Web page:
Sanral knew e-tolls were opposed: DA

By Drum Digital
02 September 2013

The South African Roads Agency Ltd (Sanral) already knew in 2009 that people opposed the e-tolling project, the DA said on Monday.

"Sanral knew as early as 2009 that they are facing widespread opposition against e-tolling on Gauteng freeways," Democratic Alliance spokesman Mmusi Maimane said.

This was according to documents of the Electronic Toll Collection (ETC) company and Sanral, which were received by DA MP Ian Ollis.

"Sanral's April 2009 documentation indicates that 61 percent of people were willing to pay a toll fee and that 39 percent would not be willing to pay toll fees," Maimane said.

"However, in an addendum, as part of the contract information, in June 2009, the results are amended indicating that 48 percent of people would not be willing to pay for e-tolls."

Maimane said both Sanral and the ETC knew that high levels of public compliance was a critical success factor for the project.

A section titled "Road users segmentation" in the ETC document states: "Should such a sizeable group actively resist compliance, law enforcement will be serious[ly] hampered and [it] could become virtually impossible to implement. Sizeable active resistance could jeopardise the project as a whole".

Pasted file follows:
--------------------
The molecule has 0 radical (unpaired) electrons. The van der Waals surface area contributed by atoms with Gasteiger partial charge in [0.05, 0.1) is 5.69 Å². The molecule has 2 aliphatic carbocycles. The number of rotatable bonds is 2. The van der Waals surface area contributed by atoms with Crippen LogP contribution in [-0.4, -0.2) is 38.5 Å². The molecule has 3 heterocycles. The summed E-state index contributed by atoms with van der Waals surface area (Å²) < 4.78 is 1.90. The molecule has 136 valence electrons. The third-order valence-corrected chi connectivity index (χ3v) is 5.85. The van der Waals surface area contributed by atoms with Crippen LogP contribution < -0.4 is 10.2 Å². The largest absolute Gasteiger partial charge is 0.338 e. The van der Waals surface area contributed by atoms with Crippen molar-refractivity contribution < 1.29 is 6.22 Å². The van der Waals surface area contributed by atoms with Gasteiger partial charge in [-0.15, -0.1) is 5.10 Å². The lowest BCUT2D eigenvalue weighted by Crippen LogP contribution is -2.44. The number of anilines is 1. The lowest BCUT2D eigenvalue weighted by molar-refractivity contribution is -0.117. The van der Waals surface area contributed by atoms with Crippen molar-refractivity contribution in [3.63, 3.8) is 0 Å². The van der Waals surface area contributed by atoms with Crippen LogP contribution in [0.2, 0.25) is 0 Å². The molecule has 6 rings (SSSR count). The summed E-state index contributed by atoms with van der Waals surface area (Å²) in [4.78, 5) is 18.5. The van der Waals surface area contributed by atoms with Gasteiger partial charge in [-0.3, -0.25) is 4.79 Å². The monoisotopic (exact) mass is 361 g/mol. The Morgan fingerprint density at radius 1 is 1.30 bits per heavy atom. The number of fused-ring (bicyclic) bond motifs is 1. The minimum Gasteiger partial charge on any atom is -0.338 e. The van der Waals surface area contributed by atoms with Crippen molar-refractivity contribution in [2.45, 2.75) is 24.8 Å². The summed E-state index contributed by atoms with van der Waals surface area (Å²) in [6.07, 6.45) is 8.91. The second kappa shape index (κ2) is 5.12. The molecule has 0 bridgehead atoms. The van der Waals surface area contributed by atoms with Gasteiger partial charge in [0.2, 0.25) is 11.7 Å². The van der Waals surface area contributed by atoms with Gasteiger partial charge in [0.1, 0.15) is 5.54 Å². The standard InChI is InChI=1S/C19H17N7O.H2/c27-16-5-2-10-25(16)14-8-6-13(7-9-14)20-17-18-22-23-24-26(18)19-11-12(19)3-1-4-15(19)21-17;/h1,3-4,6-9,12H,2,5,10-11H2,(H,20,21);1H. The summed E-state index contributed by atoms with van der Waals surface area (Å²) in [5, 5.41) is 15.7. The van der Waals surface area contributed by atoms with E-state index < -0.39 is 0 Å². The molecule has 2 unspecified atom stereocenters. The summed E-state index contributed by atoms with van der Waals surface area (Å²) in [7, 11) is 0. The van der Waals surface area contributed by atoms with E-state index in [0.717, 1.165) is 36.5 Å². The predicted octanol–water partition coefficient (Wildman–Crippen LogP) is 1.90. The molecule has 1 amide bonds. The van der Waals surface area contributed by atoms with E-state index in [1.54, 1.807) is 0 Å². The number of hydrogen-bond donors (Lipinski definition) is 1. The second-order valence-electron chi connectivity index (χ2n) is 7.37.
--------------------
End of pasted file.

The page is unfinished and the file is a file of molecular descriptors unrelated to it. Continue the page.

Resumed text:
Maimane said despite its own research Sanral continued to force the e-toll system with the backing of the transport department.

"I cannot stand by and allow this to go unanswered," he said.

Maimane was speaking in Tembisa, east of Johannesburg, where he and Ollis were conducting a walk-about to see how the implementation of e-tolls would affect small business owners in the area.


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